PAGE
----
The magnetic allure of Bo Derek can hardly be overstated with her two starring efforts in this collection prioritizing her outstanding figure.  Although both films are a barrel of disappointment, Bolero can be mildly appreciated for the exploitative influence of Cannon Films while, Ghosts Can’t Do It is an abysmally unfunny feature best forgotten.  Arriving with only their trailers attached, Shout! Factory gives both films commendable high-definition upgrades, ensuring that one fan’s trash can be another’s treasure.

    RATING: 2/5

    Available now from Shout! Factory, Bolero / Ghosts Can’t Do It can be purchased via ShoutFactory.com, Amazon.com and other fine retailers.

  • Pretty Peaches Trilogy: Pretty Peaches (1978), Pretty Peaches 2 (1987) & Pretty Peaches 3: The Quest (1989) Blu-ray Review

    Pretty Peaches Trilogy (1978-1989)

    Director: Alex de Renzy

    Starring: Desiree Cousteau, Juliet Anderson, Joey Silvera, John Leslie & Paul Thomas / Siobhan Hunter, Tracey Adams, Hershel Savage, Ron Jeremy & Jamie Gillis / Keisha, Tracey Adams, Marc Wallice, Eric Price, Rachel Ryan & Jamie Gillis 

    Released by: Vinegar Syndrome

    Reviewed by Mike Kenny

    Vinegar Syndrome, the sultans of smut, proudly present erotic maestro Alex de Renzy’s Pretty Peaches trilogy in all its uncut glory!  In the original classic, Desiree Cousteau (Hot & Saucy Pizza Girls) stars as the bubbly and vivacious Peaches who after attending her father’s wedding, winds up in an accident resulting in a severe case of amnesia.  Rescued, for better or worse, by two horny men, Peaches’ road to recovery will be a long and hard one.  Next up, Pretty Peaches 2 centers on the sexually curious Peaches (Siobhan Hunter, Summer Lovers) as she hits the road to educate herself only to end up in San Francisco at her eccentric Uncle Howard’s (Ron Jeremy, Terms of Endowment) house.  Finally, Pretty Peaches 3: The Quest finds Peaches (Keisha, Uniform Behavior) ditching her trailer park life to search for spiritual enlightenment, leading to a series of sexual explorations.  

    Long considered de Renzy’s pornographic masterpiece, Pretty Peaches is equal parts scandalous and humorous made possible by the optimistically dopey performance of the gorgeous Desiree Cousteau.  After being knocked unconscious and sneakily raped by an uncontrollable fellow, Peaches awakes with no memory of herself prompting her two manipulative rescuers to take her in.  Concerned for his daughter’s whereabouts after her speedy exit from his wedding, Hugh (John Leslie, Candy Goes to Hollywood) attempts to enjoy his honeymoon with his black bride.  Between penetrating his new wife to a soundtrack of bed squeaks and engaging in a sweaty threesome with his blonde housekeeper, Peaches is no closer to remembering her identity.  Shuttled to the uncle of her rapist to help with her condition, the four-eyed horn dog instead performs an enema on Peaches, prompting the short-haired beauty to geyser everywhere in the film’s most hilariously over the top moment.  In addition, more bizarreness occurs when Peaches attempts to secure work as a dancer only to be sexually dog-piled by a swarm of strap-on wearing lesbians for the enjoyment of an audience.  As her unfavorable keepers get lucky with a duo of blondes, Peaches gets her own education from an especially thorough doctor.  Increased silliness and sexually-charged pandemonium converges at a lubed up swingers party where a most unexpected family reunion takes place restoring Peaches’ memory.  Deservedly awarded Best Actress by the Adult Film Association of America for her performance, Desiree Cousteau drives the picture in earnest with her adorably cute performance and unbelievably natural curves.  Providing wall to wall sequences of hot sex, Pretty Peaches’ notable sense of humor separates itself from other efforts as a bonafide erotic classic.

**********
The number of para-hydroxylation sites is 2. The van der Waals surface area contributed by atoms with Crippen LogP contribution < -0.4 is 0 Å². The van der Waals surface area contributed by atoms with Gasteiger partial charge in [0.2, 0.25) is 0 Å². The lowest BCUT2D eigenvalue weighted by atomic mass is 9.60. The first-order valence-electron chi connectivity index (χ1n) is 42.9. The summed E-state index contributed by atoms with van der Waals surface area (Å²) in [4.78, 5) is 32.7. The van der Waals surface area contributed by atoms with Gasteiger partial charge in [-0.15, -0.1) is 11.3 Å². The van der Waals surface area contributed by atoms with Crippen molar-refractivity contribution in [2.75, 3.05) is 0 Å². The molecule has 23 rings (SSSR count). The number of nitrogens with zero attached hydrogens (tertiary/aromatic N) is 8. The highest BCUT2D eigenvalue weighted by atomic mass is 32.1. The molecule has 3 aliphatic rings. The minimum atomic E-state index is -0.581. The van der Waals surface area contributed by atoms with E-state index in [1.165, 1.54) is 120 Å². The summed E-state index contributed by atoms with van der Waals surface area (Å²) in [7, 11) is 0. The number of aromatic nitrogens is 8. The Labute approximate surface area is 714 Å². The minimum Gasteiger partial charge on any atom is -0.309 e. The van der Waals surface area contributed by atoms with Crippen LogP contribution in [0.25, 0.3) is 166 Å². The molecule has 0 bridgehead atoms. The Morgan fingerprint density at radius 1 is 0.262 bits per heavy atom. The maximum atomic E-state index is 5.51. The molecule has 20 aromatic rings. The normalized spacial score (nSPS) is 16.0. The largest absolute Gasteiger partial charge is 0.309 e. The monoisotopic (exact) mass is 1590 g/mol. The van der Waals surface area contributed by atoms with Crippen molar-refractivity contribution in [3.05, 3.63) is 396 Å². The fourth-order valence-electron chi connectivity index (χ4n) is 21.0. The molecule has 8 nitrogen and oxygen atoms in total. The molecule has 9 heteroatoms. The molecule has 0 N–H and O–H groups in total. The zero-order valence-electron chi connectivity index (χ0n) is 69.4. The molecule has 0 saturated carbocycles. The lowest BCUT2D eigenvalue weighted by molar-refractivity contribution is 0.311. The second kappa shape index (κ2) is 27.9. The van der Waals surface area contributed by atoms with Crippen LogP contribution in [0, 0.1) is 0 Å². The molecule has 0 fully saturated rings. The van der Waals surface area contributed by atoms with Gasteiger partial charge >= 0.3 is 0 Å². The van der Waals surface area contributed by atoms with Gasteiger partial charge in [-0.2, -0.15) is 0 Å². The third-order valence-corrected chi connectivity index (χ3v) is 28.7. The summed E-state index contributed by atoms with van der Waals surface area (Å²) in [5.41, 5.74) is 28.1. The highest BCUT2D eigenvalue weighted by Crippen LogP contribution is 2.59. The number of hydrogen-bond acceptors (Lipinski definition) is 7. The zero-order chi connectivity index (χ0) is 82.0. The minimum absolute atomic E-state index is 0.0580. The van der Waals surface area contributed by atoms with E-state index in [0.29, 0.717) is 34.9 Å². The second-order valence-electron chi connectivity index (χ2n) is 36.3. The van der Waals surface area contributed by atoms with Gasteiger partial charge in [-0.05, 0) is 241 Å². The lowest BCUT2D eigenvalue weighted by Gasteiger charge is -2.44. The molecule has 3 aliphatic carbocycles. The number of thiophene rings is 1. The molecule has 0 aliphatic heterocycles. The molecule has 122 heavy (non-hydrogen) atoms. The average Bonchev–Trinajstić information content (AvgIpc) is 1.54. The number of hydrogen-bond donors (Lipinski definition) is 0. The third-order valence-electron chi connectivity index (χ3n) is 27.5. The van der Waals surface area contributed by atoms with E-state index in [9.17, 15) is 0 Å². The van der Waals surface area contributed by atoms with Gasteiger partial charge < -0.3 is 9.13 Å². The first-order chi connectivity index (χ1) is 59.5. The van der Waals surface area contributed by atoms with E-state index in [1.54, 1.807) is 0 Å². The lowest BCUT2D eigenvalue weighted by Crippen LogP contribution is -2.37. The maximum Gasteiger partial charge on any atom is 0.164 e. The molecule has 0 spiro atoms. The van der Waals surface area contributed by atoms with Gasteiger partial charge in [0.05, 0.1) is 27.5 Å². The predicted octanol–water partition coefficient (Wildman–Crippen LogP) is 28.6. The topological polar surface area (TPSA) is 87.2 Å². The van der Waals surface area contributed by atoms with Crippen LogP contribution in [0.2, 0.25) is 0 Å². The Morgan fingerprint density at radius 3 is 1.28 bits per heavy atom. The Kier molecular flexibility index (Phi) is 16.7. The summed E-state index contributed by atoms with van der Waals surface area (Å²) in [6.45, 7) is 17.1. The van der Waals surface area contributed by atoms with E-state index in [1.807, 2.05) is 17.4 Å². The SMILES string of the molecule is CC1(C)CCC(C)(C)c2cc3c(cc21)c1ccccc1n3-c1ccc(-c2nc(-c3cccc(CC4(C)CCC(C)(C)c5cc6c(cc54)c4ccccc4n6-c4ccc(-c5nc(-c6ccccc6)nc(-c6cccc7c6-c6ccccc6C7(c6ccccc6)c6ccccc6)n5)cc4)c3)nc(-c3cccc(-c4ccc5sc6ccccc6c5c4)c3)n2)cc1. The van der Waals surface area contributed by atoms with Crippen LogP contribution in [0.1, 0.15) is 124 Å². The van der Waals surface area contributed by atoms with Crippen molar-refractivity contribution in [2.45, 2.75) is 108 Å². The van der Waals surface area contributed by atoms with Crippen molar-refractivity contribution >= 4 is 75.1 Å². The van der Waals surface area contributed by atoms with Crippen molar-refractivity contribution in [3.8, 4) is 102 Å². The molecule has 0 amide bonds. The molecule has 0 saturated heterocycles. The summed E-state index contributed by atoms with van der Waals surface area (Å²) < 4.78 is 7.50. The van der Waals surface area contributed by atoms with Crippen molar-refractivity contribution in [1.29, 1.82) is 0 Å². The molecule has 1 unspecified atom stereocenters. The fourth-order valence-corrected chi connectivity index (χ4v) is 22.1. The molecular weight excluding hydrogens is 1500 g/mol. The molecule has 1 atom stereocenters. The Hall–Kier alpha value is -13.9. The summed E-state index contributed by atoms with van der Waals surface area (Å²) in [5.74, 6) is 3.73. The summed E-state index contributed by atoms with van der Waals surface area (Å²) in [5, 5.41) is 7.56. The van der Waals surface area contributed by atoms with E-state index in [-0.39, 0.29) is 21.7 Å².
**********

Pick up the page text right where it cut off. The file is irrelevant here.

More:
Nearly a decade after the original film’s debut, Pretty Peaches 2 focuses on nearly 20-year-old Peaches (Hunter) longing for a crash course in sex.  Blocked from going all the way with her hunkish boyfriend Bobby (Peter North, The Bigger the Better), Peaches’ foxy mother Eunice (Tracey Adams, Angels of Passion) instead helps to ease his “lovers nuts” while, her stepfather (Hershel Savage, Losing Control) influences Peaches to seek answers out in the wild.  Hightailing it to San Francisco to shack up at her uncle’s pad, the sexually clueless picks up tips from a truck driver’s private party with a prostitute before arriving at casa de weird.  Ron Jeremy’s hilarious turn as the brightly dressed Uncle Howard is the film’s nonsexual highlight before engaging in an incestuous threesome with his wife and equally wacky son at the dinner table.  While former star Cousteau is sorely missing in action, Siobhan Hunter does well as the luscious Peaches of the 80s although, her role is limited to that of an observer until the film’s final act where she finally puts her lessons to use with a masquerading grandma played by Jamie Gillis (Corruption) and a steamy lesbian engagement.  Furthermore, although her fictional daughter headlines, Tracey Adams arguably steals the show with her knockout figure and increasingly hot encounters with several gents.  Sexier and surprisingly funnier than its predecessor, fans of big hair, amongst other “big” things, will take delight in de Renzy’s better late than never followup.